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new rudder on older boat?
By:Paul G. Jacobson
Date: 6/8/2001, 4:09 am

: I have an old Fiberglass Frontiersman Sea Kayak. . . .
: Should I consider putting a rudder, skeg on it our should I just leave it
: as is? Can I build one? What is the big difference between a rudder and
: skeg? (performance wise?)

Sounds like you ARE considering putting a skeg or rudder on it, so answering your first question could be a challenge.

But I love challenges, so let me give this a shot.

Whether you need to add anything to your boat depends on how well that boat performs for you. Your weight (plus the weight of any gear) will determine how deep the boat sits in the water -- and that affects tracking. The placement of your seat (fore or aft) will determine the front-to-back balance of the boat, and influence the amount of control the hull shape has by itself. If adjusting these areas -- either by adding ballast, losing weight, or shifting the seat position -- does not give you the type of performance you want from this boat then you have really very few choices. One choice is to get a different boat that suits you better. The other choice is to modify the hull with some type of control surface, a keel, a skeg, a rudder, os some other part.

A skeg is a fixed, vertical, control surface that resides inline with the keel, or the centerline of the bottom of the hull if there is no keel. It usually is at the rear end of the boat. Water pressure, generated as the boat moves forward, presses on the skeg and helps the boat stay on a straight line as it goes forward.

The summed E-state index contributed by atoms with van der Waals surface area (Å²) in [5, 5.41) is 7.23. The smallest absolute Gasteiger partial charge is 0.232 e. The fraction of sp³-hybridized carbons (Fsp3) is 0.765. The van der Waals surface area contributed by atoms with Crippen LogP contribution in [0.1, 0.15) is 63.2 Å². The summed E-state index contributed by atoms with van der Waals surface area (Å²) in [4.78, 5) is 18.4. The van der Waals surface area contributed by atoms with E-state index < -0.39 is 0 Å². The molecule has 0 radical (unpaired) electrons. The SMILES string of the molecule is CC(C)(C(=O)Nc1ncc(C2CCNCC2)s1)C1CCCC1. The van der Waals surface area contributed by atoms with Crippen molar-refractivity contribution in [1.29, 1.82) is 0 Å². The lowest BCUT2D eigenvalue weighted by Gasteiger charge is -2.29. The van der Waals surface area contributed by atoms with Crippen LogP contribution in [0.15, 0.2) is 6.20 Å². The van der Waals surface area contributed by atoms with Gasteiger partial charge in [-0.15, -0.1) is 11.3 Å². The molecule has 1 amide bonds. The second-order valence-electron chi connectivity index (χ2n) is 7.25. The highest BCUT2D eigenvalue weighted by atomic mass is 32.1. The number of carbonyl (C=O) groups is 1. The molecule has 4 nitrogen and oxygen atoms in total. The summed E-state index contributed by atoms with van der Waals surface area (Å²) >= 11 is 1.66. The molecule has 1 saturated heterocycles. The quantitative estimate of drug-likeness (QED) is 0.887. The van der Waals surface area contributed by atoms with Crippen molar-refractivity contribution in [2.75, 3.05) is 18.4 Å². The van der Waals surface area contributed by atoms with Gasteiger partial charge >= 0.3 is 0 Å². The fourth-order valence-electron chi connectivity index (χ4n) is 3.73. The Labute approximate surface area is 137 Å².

A rudder is attached to the tail end of the boat, and with kayaks it usually is designed so it can flip up should it hit an underwater obstruction. Usually it can be stored on the rear deck when not needed. A rudder can be fixed in one place, and thus serve as a skeg, but the real value of a rudder comes when you want to make a turn. A boat that tracks straight beautifully will be a terror to turn is a short distance, usually. Moving the rudder (usually by using footpedals, or handlines) causes water pressure on the sides of the rudder to cause the stern to turn. And when the back end of the boat moves, the front end does too!

You can make either a skeg or a rudder if you have the time, rudimentary tools, and a few dollars. . They are not difficult to fabricate, and a look at the ones on the market will give you a clear understanding of what is needed to make them.

I'd go with a rudder on any boat before trying a skeg. if I found that I was leaving the thing set in a central position for 90% of the time, or more, then I'd pull it off and replace it with the simpler skeg. Some people would do this in the opposite manner, and construct the skeg first. If they got a good performance response from that then they would either leave things alone, or try to tweek things by adding a rudder. On the other hand, if performance declined, they would either remove the skeg, or add a rudder.

Not a large palette of choices to pick from here.

If you check the archives of this board you'll eventually find several plans for constructing skegs and ruddders.

Best of luck with this.


Messages In This Thread

Old Fiberglass Frontiersman(Rudder/Skeg/None?))
Warner -- 6/7/2001, 3:02 pm
Re: Old Fiberglass Frontiersman(Rudder/Skeg/None?)
Ron -- 6/10/2001, 1:37 am
new rudder on older boat?
Paul G. Jacobson -- 6/8/2001, 4:09 am